LONDON — Virgin Media and O2’s £31.4 billion ($44.4 billion) merger has been approved by U.K. competition regulators.
Britain’s Competition and Markets Authority said Thursday it had greenlit the deal after finding that it was unlikely to lead to a substantial lessening of competition in the telecoms market.
The CMA had earlier expressed concern that the tie-up may lead to price increases or reduce the quality of wholesale services, which it says would have negatively impacted consumers.
The watchdog said there was sufficient competition in the leased-line market from players like BT Openreach, meaning the combined company would “still need to maintain the competitiveness of its service or risk losing wholesale custom.”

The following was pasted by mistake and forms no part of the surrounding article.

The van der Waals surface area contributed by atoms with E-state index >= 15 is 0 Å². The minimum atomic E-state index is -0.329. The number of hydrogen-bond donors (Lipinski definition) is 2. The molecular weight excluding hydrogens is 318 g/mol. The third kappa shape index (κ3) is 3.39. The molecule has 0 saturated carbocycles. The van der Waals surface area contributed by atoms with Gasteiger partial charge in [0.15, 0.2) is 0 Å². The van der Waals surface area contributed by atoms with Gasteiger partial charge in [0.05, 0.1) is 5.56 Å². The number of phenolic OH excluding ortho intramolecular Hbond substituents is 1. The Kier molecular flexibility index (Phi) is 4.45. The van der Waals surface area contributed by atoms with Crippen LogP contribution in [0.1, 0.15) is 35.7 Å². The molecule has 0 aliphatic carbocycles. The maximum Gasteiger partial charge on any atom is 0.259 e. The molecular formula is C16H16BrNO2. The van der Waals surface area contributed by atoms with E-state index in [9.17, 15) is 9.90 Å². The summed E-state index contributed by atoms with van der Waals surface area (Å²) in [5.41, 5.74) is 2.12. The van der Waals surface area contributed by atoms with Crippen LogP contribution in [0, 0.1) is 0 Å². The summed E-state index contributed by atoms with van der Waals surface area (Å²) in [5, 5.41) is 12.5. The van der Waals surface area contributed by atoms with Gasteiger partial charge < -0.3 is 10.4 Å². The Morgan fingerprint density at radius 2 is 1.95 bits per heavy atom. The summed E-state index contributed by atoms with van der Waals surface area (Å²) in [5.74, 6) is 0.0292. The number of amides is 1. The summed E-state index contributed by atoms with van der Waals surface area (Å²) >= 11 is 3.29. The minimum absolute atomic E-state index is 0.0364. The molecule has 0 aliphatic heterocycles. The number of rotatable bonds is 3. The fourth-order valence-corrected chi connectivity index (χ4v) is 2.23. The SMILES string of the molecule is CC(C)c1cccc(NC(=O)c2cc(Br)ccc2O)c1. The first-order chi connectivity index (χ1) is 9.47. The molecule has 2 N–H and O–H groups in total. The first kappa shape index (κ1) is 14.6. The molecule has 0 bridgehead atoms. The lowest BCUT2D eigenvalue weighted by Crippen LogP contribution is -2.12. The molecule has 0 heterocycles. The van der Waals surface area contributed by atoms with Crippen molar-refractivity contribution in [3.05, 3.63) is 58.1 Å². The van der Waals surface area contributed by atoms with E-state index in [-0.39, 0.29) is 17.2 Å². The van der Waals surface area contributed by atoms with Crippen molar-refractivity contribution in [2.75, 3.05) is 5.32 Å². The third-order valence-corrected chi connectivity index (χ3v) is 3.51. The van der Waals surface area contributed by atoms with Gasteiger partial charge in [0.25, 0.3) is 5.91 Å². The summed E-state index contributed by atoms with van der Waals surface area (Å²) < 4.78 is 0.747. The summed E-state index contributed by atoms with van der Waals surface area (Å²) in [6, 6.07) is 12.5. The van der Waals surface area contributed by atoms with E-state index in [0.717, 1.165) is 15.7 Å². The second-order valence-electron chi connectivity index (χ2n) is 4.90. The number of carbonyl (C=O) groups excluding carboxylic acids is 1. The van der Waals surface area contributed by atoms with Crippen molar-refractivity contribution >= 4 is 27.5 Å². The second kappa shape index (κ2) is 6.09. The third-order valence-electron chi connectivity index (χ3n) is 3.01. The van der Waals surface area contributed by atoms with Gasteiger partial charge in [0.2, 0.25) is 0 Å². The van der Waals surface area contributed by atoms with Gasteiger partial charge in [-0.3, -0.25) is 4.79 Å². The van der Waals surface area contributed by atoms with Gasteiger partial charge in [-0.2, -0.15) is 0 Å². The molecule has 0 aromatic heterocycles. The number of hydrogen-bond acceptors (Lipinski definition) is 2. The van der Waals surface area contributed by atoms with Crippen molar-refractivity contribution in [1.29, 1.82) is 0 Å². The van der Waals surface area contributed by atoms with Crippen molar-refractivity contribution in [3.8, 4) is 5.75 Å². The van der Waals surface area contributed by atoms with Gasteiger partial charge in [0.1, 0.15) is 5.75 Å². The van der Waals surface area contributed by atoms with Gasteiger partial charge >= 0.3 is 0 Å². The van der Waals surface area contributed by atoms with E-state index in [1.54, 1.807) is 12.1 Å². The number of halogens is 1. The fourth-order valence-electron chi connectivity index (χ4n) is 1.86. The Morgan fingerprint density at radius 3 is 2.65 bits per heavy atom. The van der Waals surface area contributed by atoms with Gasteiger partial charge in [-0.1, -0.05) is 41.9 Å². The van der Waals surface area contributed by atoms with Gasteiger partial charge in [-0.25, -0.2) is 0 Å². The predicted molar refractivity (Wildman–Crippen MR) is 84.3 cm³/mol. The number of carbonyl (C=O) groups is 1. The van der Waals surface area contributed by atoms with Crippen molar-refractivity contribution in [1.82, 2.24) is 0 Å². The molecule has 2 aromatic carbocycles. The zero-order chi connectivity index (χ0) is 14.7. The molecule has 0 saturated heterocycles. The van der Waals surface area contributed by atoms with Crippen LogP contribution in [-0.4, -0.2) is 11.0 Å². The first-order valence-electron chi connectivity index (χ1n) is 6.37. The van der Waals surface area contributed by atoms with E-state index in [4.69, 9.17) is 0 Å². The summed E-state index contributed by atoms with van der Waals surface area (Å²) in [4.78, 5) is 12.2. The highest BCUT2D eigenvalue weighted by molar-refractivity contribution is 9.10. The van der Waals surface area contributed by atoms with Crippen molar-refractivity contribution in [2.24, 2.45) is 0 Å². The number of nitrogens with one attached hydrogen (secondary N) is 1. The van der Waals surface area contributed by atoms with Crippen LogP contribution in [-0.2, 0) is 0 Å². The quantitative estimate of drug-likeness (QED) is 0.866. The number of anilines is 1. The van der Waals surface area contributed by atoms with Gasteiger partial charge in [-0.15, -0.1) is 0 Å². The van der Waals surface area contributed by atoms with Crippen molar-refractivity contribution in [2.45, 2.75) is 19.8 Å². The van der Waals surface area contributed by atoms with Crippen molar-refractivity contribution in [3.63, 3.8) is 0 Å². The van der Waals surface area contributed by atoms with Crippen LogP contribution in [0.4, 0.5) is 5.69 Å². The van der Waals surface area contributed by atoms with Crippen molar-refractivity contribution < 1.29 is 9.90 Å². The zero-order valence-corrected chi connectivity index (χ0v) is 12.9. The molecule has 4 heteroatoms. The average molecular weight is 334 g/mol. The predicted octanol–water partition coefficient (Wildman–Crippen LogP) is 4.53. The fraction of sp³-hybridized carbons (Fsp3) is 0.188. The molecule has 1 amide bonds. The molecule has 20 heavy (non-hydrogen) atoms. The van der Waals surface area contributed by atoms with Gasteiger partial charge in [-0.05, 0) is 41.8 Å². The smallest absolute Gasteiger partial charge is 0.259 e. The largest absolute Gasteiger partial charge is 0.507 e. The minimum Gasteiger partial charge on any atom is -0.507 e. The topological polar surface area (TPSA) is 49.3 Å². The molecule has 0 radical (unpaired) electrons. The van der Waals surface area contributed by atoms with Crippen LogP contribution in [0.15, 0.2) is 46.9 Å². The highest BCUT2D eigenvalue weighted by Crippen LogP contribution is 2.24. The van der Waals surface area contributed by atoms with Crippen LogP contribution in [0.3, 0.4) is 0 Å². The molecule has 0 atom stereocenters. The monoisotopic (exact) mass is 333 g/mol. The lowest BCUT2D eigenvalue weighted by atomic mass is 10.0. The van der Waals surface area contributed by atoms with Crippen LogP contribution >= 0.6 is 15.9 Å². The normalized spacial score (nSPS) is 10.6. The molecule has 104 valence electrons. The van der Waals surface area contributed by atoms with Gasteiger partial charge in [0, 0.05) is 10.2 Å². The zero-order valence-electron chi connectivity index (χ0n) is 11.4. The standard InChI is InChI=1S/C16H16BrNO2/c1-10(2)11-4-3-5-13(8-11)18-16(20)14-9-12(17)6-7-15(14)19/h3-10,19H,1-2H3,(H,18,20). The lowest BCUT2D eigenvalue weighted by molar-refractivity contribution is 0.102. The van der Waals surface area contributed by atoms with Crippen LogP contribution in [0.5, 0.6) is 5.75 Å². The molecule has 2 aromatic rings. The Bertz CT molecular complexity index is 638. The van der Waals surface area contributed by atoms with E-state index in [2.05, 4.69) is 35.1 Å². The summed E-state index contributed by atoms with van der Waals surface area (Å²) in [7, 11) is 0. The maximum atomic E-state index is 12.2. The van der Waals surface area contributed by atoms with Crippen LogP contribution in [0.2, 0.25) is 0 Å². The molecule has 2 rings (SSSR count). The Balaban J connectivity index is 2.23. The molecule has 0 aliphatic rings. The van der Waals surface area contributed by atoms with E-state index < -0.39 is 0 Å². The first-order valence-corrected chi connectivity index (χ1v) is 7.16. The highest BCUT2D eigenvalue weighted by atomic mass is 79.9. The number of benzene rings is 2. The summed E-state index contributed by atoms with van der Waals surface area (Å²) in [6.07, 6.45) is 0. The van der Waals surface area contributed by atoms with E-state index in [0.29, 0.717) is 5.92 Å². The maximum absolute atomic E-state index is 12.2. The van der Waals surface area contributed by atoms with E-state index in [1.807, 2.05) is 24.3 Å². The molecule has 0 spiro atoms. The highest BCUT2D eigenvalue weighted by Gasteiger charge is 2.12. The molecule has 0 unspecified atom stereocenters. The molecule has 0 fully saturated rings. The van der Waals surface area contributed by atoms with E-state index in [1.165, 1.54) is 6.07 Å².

At the same time, the CMA said O2 faces stiff competition in the mobile networks market.
“O2 and Virgin are important suppliers of services to other companies who serve millions of consumers. It was important to make sure that this merger would not leave these people worse off. That’s why we conducted an in-depth investigation,” said Martin Coleman, CMA panel inquiry chair.